The Trump administration on Monday extended the reach of U.S. sanctions on Venezuela to target the country’s state-owned oil company Petroleos de Venezuela (PDVSA), freezing its assets in the U.S. and blocking its American subsidiary Citgo from transferring any revenues to PDVSA as long as Nicolás Maduro remains president.
The new sanctions represent an escalation of the administration’s efforts to help an invigorated Venezuelan opposition movement oust Maduro and support Juan Guaidó — the leader of Venezuela’s National Assembly who declared Maduro’s government illegitimate and claimed the presidency last week — with the backing of the U.S., Canada, and a number of Latin American countries.
The U.S. will use “the full suite of its diplomatic and economic tools to support interim president Juan Guaidó, the National Assembly and the Venezuelan people’s efforts to restore their democracy,” Treasury Secretary Steven Mnuchin said in Monday’s announcement.
Oil sales represent the bulk of Venezuela’s national income; the U.S. is a major customer, importing some 500,000 barrels a day, though Mnuchin said the sanctions would not affect gas prices here. National Security adviser John Bolton said the sanctions would block $7 billion in PDVSA’s assets and cost it an additional $11 billion in frozen export revenues over the coming year. U.S. refineries will still be allowed to buy Venezuelan oil, but only if their payments go into blocked accounts, which will be unfrozen when the company comes under the control of a new government.
Maduro denounced the sanctions, of course, portraying them as part of an illegal effort by the U.S. to steal Citgo from the Venezuelan people, and vowed that PDVSA would “take legal, political, operational and commercial measures to defend Venezuela’s interests in the United States.” It is not yet clear whether Venezuela will continue exporting oil to the U.S., but Risa Grais-Targow, an analyst of Latin American affairs at Eurasia Group, told the New York Times that it likely would not bother, making the sanctions “a de facto embargo.”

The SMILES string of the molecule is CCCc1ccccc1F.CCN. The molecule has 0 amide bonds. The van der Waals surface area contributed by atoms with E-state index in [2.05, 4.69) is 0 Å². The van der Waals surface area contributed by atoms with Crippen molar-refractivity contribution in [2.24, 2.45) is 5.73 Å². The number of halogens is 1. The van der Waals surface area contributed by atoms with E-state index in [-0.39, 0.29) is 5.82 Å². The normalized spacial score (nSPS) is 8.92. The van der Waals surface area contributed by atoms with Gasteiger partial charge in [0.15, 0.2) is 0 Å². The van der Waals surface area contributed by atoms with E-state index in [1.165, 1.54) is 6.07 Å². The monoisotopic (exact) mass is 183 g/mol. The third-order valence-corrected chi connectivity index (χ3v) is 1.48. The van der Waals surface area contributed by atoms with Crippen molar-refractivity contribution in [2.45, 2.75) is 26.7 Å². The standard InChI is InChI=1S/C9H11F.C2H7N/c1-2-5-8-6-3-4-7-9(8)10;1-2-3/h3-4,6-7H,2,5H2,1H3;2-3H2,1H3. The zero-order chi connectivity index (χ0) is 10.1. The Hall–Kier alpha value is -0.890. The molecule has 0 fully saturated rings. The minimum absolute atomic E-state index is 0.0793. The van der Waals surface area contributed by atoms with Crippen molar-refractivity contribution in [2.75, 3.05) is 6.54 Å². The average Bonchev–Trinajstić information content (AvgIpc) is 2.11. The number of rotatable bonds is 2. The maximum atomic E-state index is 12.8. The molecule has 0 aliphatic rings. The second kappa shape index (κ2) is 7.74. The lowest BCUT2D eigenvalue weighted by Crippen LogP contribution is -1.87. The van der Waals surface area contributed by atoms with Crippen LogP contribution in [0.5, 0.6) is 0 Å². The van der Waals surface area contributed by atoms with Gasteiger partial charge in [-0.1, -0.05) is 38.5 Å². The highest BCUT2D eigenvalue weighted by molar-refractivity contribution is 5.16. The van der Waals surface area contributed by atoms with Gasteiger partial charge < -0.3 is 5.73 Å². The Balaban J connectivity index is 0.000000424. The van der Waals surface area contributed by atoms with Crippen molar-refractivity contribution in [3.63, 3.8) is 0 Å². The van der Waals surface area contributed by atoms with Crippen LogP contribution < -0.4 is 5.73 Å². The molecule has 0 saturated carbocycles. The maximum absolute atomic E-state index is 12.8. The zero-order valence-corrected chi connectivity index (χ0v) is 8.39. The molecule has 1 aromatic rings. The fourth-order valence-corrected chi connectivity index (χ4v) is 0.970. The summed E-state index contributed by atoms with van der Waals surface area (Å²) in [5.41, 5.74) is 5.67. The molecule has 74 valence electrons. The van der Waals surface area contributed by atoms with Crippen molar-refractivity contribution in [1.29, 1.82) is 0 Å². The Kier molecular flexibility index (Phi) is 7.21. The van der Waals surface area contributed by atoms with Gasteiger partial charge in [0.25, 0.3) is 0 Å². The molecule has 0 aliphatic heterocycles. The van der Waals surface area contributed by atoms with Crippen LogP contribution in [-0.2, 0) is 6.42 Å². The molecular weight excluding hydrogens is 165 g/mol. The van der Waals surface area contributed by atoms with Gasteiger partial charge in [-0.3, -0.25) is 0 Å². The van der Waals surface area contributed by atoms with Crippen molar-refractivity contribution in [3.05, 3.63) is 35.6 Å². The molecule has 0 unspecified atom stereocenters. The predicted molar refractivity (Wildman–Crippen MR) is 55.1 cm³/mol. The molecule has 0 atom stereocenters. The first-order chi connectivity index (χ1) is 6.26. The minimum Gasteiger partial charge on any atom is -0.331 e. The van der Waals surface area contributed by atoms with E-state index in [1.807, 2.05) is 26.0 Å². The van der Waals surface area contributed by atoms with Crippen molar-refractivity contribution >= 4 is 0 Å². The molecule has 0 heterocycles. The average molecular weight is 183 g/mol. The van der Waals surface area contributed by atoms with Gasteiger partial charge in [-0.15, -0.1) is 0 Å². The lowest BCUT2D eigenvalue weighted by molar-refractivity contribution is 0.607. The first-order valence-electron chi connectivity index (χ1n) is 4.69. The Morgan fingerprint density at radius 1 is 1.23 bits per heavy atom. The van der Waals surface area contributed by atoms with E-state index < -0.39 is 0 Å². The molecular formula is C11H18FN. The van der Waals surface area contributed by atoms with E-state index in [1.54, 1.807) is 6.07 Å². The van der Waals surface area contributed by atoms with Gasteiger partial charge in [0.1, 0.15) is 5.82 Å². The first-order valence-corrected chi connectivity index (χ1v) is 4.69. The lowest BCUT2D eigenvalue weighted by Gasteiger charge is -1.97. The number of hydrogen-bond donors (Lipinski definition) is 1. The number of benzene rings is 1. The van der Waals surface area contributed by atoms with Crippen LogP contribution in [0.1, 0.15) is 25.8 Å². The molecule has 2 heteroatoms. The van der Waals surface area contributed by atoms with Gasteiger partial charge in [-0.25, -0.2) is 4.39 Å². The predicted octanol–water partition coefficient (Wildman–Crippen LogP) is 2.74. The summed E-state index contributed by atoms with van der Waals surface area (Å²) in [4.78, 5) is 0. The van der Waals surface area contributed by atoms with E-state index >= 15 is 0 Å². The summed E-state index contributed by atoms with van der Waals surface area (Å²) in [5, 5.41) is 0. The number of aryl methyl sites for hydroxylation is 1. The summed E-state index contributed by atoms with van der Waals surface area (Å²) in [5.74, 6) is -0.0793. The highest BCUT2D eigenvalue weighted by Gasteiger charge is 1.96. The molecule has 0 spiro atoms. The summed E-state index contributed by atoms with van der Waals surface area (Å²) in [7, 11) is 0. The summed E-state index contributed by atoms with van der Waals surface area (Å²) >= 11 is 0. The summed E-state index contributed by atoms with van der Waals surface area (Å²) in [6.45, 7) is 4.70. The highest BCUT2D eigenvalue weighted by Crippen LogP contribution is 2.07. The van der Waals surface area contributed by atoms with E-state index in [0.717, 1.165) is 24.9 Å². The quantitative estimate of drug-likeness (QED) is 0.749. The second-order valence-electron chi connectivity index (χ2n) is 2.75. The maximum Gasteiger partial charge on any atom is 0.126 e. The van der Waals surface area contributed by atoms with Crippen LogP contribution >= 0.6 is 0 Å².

On the same day, Guaidó, who remains free but has not managed to take control of the armed forces or the treasury, instructed the National Assembly to appoint new boards of directors to PDVSA and Citgo, in his own move to tighten the screws on Maduro. At first, Guaidó’s soft coup looked doomed to fail as the military has continued to back the regime, but his internal and external support has been growing steadily, to the point that Maduro can’t put him in jail now without risking a massive backlash. Guaidó is now floating an amnesty bill that would forgive soldiers for complicity in the regime’s crimes if they defect. He has also begun assembling a shadow government and called on his supporters to continue holding street protests.